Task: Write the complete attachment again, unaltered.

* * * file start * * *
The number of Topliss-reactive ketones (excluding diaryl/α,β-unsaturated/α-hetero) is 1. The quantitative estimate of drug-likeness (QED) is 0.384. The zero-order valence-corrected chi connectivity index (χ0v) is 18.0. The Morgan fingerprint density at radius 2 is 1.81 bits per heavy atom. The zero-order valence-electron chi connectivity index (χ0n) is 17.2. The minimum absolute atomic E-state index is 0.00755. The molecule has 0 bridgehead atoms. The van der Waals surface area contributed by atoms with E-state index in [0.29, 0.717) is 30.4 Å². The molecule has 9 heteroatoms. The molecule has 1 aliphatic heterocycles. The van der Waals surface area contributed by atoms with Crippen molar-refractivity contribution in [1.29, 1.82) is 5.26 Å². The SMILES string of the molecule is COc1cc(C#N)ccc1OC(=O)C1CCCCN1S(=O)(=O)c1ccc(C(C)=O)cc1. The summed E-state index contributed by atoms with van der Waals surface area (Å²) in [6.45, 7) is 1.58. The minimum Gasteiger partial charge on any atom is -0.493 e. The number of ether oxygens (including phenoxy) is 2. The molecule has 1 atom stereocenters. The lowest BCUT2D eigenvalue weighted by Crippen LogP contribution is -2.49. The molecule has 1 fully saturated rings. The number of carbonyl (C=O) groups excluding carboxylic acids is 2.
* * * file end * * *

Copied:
The number of Topliss-reactive ketones (excluding diaryl/α,β-unsaturated/α-hetero) is 1. The quantitative estimate of drug-likeness (QED) is 0.384. The zero-order valence-corrected chi connectivity index (χ0v) is 18.0. The Morgan fingerprint density at radius 2 is 1.81 bits per heavy atom. The zero-order valence-electron chi connectivity index (χ0n) is 17.2. The minimum absolute atomic E-state index is 0.00755. The molecule has 0 bridgehead atoms. The van der Waals surface area contributed by atoms with E-state index in [0.29, 0.717) is 30.4 Å². The molecule has 9 heteroatoms. The molecule has 1 aliphatic heterocycles. The van der Waals surface area contributed by atoms with Crippen molar-refractivity contribution in [1.29, 1.82) is 5.26 Å². The SMILES string of the molecule is COc1cc(C#N)ccc1OC(=O)C1CCCCN1S(=O)(=O)c1ccc(C(C)=O)cc1. The summed E-state index contributed by atoms with van der Waals surface area (Å²) in [6.45, 7) is 1.58. The minimum Gasteiger partial charge on any atom is -0.493 e. The number of ether oxygens (including phenoxy) is 2. The molecule has 1 atom stereocenters. The lowest BCUT2D eigenvalue weighted by Crippen LogP contribution is -2.49. The molecule has 1 fully saturated rings. The number of carbonyl (C=O) groups excluding carboxylic acids is 2.